Meanwhile, MillerCoors complained that a similar 10 percent tariff on aluminum will lead to the cost of beer skyrocketing. But it only costs brewers a dime for cans and 5 cents for aluminum; any price increase impact on consumers will be minimal, and it’s entirely up to the companies themselves whether to pass that cost along.

Several times over the past decade, commodity prices for steel and aluminum have plunged, yet there is no evidence that companies like MillerCoors or Toyota passed along those savings to consumers.

Myth: Steel imports don’t impact national security, so Trump’s argument is void.

Busted: It’s been surprising to see how quickly pundits have dismissed the fact that steel is essential to our national security; they’ve been so focused on the idea of a trade war that they’ve forgotten we need steel should we get into an actual war.

The ability to make steel is essential to our national defense. The military needs steel to build everything from tanks and battleships and submarines, and we need it for critical infrastructure like bridges and the electric grid. But surging imports have caused dozens of steel factory closures; there’s now just one American company left, for instance, that can make the steel needed for Virginia-class submarines, and only one that makes the type of steel used in the electric grid.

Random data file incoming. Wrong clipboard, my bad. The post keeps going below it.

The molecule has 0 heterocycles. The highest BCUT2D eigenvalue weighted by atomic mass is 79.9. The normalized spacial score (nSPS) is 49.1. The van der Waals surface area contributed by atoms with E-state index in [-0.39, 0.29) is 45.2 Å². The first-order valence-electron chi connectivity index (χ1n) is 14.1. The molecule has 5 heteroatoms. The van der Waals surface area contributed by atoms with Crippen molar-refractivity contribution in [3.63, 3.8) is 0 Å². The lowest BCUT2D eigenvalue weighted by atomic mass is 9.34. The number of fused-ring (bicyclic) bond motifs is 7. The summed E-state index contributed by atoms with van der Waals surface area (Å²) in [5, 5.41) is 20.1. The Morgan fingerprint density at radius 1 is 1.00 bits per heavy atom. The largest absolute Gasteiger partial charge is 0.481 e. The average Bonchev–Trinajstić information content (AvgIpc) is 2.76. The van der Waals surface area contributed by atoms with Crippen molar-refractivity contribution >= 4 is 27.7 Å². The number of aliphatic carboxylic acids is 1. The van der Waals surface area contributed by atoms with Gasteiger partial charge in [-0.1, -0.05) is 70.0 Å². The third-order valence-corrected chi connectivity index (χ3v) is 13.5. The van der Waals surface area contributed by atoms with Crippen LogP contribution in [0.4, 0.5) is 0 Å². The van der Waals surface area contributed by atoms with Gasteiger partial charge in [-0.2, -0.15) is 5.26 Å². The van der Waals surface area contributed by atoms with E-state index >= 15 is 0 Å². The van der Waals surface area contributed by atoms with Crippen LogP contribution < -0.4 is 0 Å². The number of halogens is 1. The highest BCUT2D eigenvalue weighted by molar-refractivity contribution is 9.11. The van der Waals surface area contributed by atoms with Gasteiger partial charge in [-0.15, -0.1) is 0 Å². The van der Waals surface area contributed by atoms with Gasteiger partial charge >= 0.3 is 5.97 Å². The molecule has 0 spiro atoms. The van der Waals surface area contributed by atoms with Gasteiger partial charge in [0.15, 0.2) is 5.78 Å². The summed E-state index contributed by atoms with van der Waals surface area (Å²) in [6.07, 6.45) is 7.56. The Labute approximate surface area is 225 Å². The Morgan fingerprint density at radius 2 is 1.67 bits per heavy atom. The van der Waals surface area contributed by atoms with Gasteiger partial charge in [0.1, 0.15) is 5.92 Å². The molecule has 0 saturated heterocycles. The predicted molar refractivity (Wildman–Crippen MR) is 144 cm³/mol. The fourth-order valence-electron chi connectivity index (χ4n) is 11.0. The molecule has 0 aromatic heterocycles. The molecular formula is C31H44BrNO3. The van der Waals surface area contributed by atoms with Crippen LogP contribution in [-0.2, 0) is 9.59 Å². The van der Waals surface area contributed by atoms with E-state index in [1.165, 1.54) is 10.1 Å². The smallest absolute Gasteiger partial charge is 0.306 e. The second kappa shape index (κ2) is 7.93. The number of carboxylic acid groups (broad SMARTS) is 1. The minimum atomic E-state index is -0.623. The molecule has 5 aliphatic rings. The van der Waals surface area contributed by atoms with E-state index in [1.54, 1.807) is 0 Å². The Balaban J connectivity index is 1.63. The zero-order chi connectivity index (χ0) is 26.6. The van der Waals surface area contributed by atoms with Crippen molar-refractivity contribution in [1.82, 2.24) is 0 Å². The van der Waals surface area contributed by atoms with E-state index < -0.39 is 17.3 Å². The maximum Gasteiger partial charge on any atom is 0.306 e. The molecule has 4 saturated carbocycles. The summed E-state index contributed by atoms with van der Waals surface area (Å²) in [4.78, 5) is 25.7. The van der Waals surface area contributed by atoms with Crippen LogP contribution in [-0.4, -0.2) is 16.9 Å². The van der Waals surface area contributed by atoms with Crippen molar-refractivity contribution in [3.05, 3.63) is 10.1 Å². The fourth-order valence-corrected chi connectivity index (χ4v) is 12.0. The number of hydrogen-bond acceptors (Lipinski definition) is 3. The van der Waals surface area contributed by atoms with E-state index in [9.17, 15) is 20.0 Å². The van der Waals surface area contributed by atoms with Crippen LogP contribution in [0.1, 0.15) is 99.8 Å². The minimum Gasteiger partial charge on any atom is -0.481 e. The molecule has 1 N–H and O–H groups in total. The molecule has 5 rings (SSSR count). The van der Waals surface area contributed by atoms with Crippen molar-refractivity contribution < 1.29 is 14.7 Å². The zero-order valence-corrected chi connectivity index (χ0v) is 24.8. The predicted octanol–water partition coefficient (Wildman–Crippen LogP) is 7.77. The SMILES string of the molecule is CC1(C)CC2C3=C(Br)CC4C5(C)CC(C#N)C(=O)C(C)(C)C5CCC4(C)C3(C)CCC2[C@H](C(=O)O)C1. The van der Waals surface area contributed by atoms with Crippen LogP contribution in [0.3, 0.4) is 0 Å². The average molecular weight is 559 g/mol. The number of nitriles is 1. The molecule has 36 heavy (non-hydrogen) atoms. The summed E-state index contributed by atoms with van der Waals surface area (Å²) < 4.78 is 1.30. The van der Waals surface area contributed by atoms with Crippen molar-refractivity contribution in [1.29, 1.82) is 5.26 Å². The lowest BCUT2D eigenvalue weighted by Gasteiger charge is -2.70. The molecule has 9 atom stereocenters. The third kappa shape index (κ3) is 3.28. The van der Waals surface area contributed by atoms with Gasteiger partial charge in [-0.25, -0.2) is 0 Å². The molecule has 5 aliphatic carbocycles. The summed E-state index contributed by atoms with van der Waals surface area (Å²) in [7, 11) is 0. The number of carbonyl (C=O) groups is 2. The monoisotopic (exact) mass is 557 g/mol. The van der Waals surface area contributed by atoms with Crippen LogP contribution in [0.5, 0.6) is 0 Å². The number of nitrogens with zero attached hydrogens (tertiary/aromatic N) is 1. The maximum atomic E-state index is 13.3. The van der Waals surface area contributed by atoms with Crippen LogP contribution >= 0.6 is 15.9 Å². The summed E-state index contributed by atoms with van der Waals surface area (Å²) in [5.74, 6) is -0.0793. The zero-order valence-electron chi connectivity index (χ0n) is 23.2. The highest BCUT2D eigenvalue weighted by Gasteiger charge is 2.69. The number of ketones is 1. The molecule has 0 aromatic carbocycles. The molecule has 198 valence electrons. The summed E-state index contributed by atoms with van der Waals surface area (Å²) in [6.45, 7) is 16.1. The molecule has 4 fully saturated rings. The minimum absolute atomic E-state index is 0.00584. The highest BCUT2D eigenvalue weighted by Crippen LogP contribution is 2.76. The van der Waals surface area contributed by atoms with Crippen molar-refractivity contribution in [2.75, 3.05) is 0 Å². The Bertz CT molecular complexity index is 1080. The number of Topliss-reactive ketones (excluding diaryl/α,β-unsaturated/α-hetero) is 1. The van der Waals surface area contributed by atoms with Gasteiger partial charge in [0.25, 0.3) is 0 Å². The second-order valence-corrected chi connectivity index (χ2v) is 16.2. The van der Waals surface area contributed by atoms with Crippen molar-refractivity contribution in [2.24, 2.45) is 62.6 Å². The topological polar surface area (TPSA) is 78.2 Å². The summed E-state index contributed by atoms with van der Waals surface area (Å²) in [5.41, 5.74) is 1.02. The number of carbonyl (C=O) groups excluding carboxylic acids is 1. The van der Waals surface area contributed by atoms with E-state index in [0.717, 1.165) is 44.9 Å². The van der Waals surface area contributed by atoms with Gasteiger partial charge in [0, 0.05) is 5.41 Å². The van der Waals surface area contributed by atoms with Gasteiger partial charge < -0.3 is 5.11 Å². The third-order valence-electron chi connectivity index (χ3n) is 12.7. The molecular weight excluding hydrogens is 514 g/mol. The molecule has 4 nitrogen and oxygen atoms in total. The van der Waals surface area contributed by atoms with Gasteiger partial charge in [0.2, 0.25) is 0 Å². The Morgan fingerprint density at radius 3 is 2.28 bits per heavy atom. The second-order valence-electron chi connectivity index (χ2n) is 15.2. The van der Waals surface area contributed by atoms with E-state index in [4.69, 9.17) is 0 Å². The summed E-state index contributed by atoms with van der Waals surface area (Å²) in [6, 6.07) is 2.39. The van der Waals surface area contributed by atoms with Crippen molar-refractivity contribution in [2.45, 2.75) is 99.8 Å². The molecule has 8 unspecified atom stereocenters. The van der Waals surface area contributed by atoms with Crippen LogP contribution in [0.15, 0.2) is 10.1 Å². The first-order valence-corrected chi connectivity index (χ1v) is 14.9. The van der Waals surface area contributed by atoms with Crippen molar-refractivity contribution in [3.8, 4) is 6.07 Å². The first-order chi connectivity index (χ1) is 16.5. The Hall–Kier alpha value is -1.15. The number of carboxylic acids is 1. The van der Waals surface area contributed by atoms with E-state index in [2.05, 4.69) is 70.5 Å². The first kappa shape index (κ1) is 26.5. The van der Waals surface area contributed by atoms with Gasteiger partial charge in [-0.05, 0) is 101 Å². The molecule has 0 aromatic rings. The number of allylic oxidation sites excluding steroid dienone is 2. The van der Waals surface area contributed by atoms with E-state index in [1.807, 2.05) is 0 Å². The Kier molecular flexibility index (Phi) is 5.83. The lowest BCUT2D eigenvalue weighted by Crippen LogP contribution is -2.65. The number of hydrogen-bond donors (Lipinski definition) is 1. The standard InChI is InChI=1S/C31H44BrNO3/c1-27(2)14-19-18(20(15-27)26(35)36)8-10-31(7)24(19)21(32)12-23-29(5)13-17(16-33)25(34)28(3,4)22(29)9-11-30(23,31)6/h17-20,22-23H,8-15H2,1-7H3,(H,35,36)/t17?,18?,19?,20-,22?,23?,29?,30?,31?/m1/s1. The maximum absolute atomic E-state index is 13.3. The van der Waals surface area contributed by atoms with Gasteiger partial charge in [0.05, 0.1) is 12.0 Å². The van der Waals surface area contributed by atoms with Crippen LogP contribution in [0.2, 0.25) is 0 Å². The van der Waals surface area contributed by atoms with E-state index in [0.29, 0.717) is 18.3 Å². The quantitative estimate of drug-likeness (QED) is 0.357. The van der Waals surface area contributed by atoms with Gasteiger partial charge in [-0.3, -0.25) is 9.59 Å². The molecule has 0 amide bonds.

You can’t build a steel plant in an emergency; you rely on it to be at the ready. Our national security depends on the domestic industry’s ability to manufacture steel from start to finish in America.

As one retired U.S. Army brigadier general told the Commerce Department:

“It is a myth that steel will always be available for U.S. defense requirements. Domestic steel makers’ health depends on the health of their commercial sectors…If the commercial market is disrupted, the defense production sector cannot survive.”